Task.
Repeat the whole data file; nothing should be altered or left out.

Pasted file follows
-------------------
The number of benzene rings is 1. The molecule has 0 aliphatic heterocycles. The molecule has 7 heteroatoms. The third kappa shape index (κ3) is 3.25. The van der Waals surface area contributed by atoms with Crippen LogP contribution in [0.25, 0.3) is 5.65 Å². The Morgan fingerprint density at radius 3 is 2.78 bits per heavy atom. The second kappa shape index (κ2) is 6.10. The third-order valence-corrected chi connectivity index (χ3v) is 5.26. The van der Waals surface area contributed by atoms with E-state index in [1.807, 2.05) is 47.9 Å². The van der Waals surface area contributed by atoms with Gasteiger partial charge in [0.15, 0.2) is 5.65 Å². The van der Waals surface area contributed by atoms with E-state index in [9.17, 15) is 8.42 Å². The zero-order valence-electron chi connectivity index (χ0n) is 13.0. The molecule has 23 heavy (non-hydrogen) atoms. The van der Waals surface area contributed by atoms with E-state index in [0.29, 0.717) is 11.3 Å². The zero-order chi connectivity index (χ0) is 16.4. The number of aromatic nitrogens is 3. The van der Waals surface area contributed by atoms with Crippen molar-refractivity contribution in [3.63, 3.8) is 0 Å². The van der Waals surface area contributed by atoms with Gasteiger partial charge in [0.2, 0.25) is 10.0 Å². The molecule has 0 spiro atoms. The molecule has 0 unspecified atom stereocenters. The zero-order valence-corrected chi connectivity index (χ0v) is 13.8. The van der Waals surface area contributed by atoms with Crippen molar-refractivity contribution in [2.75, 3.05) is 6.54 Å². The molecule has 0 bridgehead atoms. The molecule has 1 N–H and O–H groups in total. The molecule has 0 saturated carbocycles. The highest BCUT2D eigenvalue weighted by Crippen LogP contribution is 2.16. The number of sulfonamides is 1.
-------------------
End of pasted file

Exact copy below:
The number of benzene rings is 1. The molecule has 0 aliphatic heterocycles. The molecule has 7 heteroatoms. The third kappa shape index (κ3) is 3.25. The van der Waals surface area contributed by atoms with Crippen LogP contribution in [0.25, 0.3) is 5.65 Å². The Morgan fingerprint density at radius 3 is 2.78 bits per heavy atom. The second kappa shape index (κ2) is 6.10. The third-order valence-corrected chi connectivity index (χ3v) is 5.26. The van der Waals surface area contributed by atoms with E-state index in [1.807, 2.05) is 47.9 Å². The van der Waals surface area contributed by atoms with Gasteiger partial charge in [0.15, 0.2) is 5.65 Å². The van der Waals surface area contributed by atoms with E-state index in [9.17, 15) is 8.42 Å². The zero-order valence-electron chi connectivity index (χ0n) is 13.0. The molecule has 23 heavy (non-hydrogen) atoms. The van der Waals surface area contributed by atoms with E-state index in [0.29, 0.717) is 11.3 Å². The zero-order chi connectivity index (χ0) is 16.4. The number of aromatic nitrogens is 3. The van der Waals surface area contributed by atoms with Crippen molar-refractivity contribution in [3.63, 3.8) is 0 Å². The van der Waals surface area contributed by atoms with Gasteiger partial charge in [0.2, 0.25) is 10.0 Å². The molecule has 0 spiro atoms. The molecule has 0 unspecified atom stereocenters. The zero-order valence-corrected chi connectivity index (χ0v) is 13.8. The van der Waals surface area contributed by atoms with Crippen molar-refractivity contribution in [2.75, 3.05) is 6.54 Å². The molecule has 0 bridgehead atoms. The molecule has 1 N–H and O–H groups in total. The molecule has 0 saturated carbocycles. The highest BCUT2D eigenvalue weighted by Crippen LogP contribution is 2.16. The number of sulfonamides is 1.